In spite of prewar financial limitations and errors in judgment, Great Britain entered the war with an adequate stock of mines—both technically and quantitatively. These included some 1917 H.II Herz horn type moored contact mines, but the standard moored contact mine was the switch horn type Mark XVII. It could be configured to take a charge of 320 or 500 lbs and could be laid with a depth setting of up to 303 ft. In 1939, Great Britain had both moored (M Mark I) and air-laid ground magnetic mines (A Mark I) available for deployment. Both were based on the magnetic induction principle (the horizontal magnetic field of a ship induced an electric current in a coiled rod) and proved so satisfactory that they remained in service throughout the war. The airborne ground mine was subsequently modified, in order to conserve scarce materials (A Mark II, III, and IV), to improve compatibility with bomb gears (A Mark V, 1940), and to include acoustic actuation (A Mark VI, 1944).
The majority of the mines laid by Great Britain were dropped by aircraft; hence, the British effort for a ship-laid ground mine was confined to the magnetic M Mark III, a cylindrical device that was introduced in April 1941. The charge weight was increased from 1,500 lbs to 1,600 lbs of amatol (or 1,750 lbs of minol) in 1942, and in 1943, acoustic mechanisms were added. An upgraded model with improved sensitivity and a pressure firing unit was canceled in 1944. Owing to the wartime shortages of TNT and RD (cyclonite), most British mines had 50/50 ammonium nitrate/TNT (amatol) explosive charges. This low-quality explosive was later improved by the addition of around 20 percent aluminum powder (minol).
Of all belligerents, Germany displayed the greatest creativity and activity in the field of mine technology. It developed a large number of sophisticated mines before and during World War II, with a focus on influence mines. The intense interservice rivalry between the German navy and the air force severely hampered the development of airborne mines, although ultimately, the project was successful. For moored contact mines, the German navy relied on the eminently successful EM designs of World War I, the most common being the EMA (331 lb charge), the EMB (497 lb charge), and the EMC (661 lb charge). The Germans also perfected the art of sweep obstruction. Many of the EM-type mines were fitted with chains (to resist wirecutters) and Kontaktauslösung (KA) gear, comprising a 98 ft Tombac tube over the upper part of the mooring wire, which, when subjected to the upward drag in sweeping, closed a switch and fired the mine.
The best-known German influence mine was probably the LMA airborne parachute magnetic ground mine; when one was retrieved on 22 November 1939, the British were alerted to the fact that the Germans, too, had a capability in noncontact mines. Unlike the British magnetic mines, the German mines were actuated by a change in the vertical component of the magnetic field (the dip needle principle). The LMA had a 661 lb charge and a practical depth limit of 130 ft. It was superseded by the larger (1,554 lb charge) LMB with magnetic (1939), acoustic (1940), combined magnetic/acoustic and magnetic/pressure (1944) firing. The development of the BM 1000 (1,500 lb charge) greatly improved the efficacy of German aerial mining. That mine was dropped without parachute from altitudes of up to 19,700 ft in water depths up to 115 ft, and it was regularly equipped with a variety of antisweeping and antilifting devices. For minelaying from torpedo tubes of submarines and E-boats, the Germans produced the TMA (moored magnetic) and TMB (ground magnetic and acoustic) mines. Both weapons suffered from serious construction defects that limited their endurance on the seabed to 6 to 12 months.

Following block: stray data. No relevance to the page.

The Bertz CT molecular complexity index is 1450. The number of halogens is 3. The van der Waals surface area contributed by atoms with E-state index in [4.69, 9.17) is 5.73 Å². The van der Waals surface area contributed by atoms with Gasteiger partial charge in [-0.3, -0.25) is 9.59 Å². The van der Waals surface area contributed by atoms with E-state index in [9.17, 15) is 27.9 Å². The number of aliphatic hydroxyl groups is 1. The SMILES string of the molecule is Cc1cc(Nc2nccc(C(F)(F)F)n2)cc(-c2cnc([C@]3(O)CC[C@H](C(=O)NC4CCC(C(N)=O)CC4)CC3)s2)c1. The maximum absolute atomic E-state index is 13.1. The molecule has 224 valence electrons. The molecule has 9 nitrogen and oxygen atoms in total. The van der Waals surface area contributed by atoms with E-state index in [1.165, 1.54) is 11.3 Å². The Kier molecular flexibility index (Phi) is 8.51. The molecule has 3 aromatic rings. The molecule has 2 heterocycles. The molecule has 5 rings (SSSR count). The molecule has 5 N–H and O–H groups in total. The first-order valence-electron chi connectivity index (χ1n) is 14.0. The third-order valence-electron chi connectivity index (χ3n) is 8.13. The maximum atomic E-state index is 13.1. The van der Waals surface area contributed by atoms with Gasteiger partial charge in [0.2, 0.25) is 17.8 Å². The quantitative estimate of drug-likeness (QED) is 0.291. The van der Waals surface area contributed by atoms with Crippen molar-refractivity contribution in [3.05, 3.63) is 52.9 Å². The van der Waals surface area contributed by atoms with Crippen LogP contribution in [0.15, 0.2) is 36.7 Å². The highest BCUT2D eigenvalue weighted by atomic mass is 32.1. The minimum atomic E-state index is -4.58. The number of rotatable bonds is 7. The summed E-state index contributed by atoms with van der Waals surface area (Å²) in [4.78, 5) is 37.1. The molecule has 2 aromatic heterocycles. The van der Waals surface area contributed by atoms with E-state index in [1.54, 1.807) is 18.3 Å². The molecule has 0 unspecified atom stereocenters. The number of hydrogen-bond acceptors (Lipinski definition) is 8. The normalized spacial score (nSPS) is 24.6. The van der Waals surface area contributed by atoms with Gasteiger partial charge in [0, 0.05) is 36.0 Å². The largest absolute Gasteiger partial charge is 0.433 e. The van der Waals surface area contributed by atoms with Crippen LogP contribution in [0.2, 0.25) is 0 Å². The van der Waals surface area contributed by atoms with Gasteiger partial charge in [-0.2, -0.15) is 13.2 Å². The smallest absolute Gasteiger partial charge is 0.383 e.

The construction of the Atlantic Wall, Germany's seaward defense against the Allied invasion, inspired the KMA anti-invasion mine. This was a shallow-water ground mine with a 165 lb charge set in a rectangular concrete block anchor and surmounted by a steel tripod frame with a single Herz horn on top. The total height of the mine was 8 ft, 10 inches, and it could be fitted with a snagline for depths of 16 to 33 ft. German charge weights in general were conspicuously heavy by international standards in order to compensate for the generally poor quality of the explosive fillings, usually made up of a mixture of ammonium nitrate, sodium nitrate, potassium nitrate, cyclonite, ethyline diamine dinitrate, and aluminum—TNT being an exception.
Many of the mines employed by Italy during the war were left over from World War I, some of them from the Austro-Hungarian Empire service. Some Italian mines were specifically built for deployment in warm-water conditions, such as off Libya. The P200 appeared in 1936. It weighed about 2,244 lbs and had an explosive charge of 441 lbs.
The Soviet navy relied mainly on material developed before 1917, such as the M06, M08, and M12. Conditions in the Soviet Union between 1917 and 1941 had stifled mine development, yet the Soviet navy put to use a handful of mines developed in the interwar period.
Notably, Italy and the United States distinguished themselves as substantial mine producers, the latter with an emphasis on submarine and air-laid mines such as the Mk 12/3 and the Mk 12/4 (1,200 lb Torpex charges). Japan, as during World War I, neglected mine development and relied solely on a handful of obsolescent moored contact mines. Dirk Steffen
Campbell, John. Naval Weapons of World War Two. London: Conway Maritime Press, 1985.; Cowie, J. S. Mines, Minelayers and Minelaying. London: Oxford University Press, 1949.; Ledebur, Gerhard Freiherr von. Die Seemine. Munich, Germany: J. F. Lehmanns Verlag, 1977.; Lott, Arnold S. Most Dangerous Sea: A History of Mine Warfare and an Account of U.S. Navy Mine Warfare Operations in World War II and Korea. Annapolis, MD: Naval Institute Press, 1959.